File picture: James White
File picture: James White

Comprop shifts up a gear in its bid to acquire Safari

By Edward West Time of article published Oct 17, 2019

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CAPE TOWN – Community Property Company (Comprop), the unlisted property group that has been trying to acquire Safari Property Holdings since last year, said yesterday that it would now pursue opportunities it had put during the bidding.

“Our approaches, which included three non-binding indicative offers, were consistently rebuffed by the Safari board and ultimately left us with no choice but to make an unsolicited, all-cash, fully guaranteed offer to acquire the entire issued share capital of Safari,” Comprop said in a statement yesterday.

The Comprop proposal represented a 38.8 percent premium to the clean price per Safari share on the day before it was presented.

The proposal was made at a time when the Safari board had already proposed a “friendly merger” with Fairvest Property Holdings at a value significantly below the Comprop proposal.

Safari was untraded at R1.95 per share yesterday.

Comprop had made a R5.90 per share cash offer.

Comprop is part of the Futuregrowth Asset Management stable, and has a R4.4 billion portfolio of rural and township retail properties.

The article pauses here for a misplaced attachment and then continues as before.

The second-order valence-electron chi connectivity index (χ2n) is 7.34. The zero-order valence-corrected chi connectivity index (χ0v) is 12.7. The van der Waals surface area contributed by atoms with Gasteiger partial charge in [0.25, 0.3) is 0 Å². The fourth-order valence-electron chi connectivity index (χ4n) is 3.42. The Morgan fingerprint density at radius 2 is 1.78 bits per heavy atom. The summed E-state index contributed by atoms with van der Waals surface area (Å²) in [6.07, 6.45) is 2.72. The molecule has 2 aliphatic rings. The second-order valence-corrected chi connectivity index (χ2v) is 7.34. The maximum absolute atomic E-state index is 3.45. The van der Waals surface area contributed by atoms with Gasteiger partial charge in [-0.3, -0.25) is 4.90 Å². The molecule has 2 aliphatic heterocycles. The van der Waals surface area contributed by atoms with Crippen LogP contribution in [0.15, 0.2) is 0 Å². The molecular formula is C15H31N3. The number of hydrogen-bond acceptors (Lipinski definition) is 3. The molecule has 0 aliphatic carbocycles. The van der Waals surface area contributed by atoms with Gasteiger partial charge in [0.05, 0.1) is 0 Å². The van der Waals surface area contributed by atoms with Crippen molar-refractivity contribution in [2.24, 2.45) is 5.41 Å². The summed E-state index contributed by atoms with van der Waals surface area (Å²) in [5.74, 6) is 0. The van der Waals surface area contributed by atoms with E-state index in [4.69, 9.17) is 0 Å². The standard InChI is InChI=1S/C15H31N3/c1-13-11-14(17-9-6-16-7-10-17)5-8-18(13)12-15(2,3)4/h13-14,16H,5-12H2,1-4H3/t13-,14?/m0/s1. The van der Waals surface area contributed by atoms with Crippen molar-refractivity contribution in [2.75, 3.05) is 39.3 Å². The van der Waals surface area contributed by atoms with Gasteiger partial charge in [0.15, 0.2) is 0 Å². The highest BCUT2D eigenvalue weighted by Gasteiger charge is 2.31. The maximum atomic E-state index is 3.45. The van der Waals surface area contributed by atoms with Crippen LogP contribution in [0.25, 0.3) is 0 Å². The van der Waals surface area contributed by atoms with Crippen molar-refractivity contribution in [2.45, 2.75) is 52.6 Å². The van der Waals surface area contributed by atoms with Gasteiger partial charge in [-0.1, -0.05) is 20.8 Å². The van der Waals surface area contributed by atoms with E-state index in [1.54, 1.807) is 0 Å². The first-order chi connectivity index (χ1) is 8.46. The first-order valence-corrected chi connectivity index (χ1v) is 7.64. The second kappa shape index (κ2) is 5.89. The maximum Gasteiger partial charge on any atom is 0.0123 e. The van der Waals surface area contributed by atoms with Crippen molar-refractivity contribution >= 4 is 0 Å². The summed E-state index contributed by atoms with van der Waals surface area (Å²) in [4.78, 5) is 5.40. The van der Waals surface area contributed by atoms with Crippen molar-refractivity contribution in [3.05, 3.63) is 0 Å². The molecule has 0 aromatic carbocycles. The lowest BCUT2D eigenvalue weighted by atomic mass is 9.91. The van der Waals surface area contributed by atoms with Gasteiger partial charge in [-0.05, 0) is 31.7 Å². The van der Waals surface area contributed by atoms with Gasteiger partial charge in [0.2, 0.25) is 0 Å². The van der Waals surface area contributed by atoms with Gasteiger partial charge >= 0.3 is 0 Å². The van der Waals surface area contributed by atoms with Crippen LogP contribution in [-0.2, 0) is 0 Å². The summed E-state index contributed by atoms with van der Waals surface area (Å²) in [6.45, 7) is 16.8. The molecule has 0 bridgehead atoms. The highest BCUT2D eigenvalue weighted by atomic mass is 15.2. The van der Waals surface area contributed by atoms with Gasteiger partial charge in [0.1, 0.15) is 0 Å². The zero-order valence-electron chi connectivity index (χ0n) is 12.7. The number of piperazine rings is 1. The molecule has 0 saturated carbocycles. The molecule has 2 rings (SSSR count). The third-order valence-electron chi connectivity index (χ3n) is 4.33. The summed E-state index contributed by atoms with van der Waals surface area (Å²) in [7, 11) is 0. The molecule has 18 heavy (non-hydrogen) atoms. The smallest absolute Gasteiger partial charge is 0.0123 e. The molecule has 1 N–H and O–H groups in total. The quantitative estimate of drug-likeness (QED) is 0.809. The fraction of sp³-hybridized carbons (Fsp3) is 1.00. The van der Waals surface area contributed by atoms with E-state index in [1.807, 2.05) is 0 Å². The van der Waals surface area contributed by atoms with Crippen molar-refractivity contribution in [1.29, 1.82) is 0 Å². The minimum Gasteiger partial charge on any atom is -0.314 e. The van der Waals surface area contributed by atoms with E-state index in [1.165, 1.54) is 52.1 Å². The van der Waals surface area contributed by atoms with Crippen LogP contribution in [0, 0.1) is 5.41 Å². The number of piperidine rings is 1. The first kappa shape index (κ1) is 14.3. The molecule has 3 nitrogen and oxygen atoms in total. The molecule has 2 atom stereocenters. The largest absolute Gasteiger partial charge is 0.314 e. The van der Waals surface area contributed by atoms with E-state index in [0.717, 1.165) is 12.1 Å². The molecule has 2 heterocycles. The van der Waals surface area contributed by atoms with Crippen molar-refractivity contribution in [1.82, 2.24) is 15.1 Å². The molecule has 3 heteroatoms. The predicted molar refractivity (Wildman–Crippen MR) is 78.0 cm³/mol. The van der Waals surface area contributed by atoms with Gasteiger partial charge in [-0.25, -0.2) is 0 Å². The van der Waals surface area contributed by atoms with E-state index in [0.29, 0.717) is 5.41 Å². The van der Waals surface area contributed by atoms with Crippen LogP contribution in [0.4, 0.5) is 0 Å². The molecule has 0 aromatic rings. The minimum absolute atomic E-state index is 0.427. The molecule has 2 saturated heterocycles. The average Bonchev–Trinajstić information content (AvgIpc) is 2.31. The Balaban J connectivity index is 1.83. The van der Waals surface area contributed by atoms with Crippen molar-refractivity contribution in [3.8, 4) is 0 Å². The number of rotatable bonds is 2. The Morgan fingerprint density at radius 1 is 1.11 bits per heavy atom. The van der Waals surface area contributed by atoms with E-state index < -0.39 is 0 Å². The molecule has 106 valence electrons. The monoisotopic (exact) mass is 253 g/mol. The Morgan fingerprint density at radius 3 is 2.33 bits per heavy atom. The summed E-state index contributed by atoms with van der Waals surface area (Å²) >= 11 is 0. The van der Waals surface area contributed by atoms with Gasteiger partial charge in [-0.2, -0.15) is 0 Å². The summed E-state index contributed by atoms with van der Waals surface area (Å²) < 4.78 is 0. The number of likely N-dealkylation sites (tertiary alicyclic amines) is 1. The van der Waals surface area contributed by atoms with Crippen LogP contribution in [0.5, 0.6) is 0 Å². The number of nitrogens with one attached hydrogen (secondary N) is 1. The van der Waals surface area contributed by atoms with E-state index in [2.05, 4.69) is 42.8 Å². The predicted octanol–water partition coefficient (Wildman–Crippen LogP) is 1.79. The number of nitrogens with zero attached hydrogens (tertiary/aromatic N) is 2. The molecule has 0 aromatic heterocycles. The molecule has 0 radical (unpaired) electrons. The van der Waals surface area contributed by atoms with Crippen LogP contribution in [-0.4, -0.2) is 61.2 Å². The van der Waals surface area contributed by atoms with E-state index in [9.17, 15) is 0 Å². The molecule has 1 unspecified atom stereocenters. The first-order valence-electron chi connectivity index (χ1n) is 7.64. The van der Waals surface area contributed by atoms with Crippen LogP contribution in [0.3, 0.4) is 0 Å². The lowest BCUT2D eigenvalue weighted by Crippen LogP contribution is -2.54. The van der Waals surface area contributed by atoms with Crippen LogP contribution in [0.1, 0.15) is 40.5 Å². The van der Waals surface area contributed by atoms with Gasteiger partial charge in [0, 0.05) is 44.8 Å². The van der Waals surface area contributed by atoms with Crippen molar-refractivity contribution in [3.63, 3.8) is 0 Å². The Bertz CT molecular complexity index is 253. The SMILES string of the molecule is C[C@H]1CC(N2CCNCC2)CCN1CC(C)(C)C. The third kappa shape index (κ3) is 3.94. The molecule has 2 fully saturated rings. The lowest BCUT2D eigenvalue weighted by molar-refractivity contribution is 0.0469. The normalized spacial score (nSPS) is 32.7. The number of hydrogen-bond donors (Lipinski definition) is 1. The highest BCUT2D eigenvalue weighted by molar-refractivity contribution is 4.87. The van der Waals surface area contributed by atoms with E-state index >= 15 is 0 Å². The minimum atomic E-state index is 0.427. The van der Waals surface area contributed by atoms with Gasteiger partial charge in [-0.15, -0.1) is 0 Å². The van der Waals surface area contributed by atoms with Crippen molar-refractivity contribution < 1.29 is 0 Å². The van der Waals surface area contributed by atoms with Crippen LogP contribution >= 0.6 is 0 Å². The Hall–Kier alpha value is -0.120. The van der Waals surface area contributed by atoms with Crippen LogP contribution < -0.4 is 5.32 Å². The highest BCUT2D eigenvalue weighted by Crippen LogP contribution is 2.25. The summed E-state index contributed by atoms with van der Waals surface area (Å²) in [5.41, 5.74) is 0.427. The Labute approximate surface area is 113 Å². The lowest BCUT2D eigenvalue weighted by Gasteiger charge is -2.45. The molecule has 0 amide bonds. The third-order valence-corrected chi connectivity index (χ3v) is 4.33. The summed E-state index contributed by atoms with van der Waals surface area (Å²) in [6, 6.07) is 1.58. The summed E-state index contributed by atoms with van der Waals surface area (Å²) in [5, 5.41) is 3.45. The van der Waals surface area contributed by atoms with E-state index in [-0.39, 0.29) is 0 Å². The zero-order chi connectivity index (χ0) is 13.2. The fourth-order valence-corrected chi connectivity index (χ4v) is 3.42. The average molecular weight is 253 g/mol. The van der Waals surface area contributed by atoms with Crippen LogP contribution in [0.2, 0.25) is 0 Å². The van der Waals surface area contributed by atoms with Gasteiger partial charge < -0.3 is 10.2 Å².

“Unfortunately the Safari board and its advisers appear to us to have spent considerable time and extraordinary effort to procure letters of intent and irrevocable undertakings from more than 100 small Safari shareholders to vote against the Comprop proposal.”

Comprop said its proposal would enable Safari shareholders to unlock significant value, a view that had been supported by an independent expert's opinion.

This view had also been supported by the largest institutional investors in Safari, “who had all supported the Comprop proposal and provided Comprop with irrevocable undertakings to vote in favour of the Comprop proposal and to reject the Fairvest transaction.”

Safari later published its irrevocable undertakings to vote against the deal on its website, but no shareholder names were provided, making it impossible to authenticate the undertakings and engage with the shareholders, Comprop said.

“Despite our request, and their written undertaking to do so, the Safari independent board did not provide us with copies of the irrevocable undertakings or the contact details of the shareholders.

Instead, the Safari independent board proceeded to terminate discussions with us,” Comprop said.

“We are disappointed in the manner in which our proposal, which enjoyed support from the majority of Safari's shareholders, was dealt with by the Safari independent board.”

Safari said on Tuesday that Comprop’s offer was at the lower-end of the fair value range of between R5.80-R6.67 per share and the independent board had been unable to reach agreement with Comprop around certain legal and commercial aspects of the proposal.


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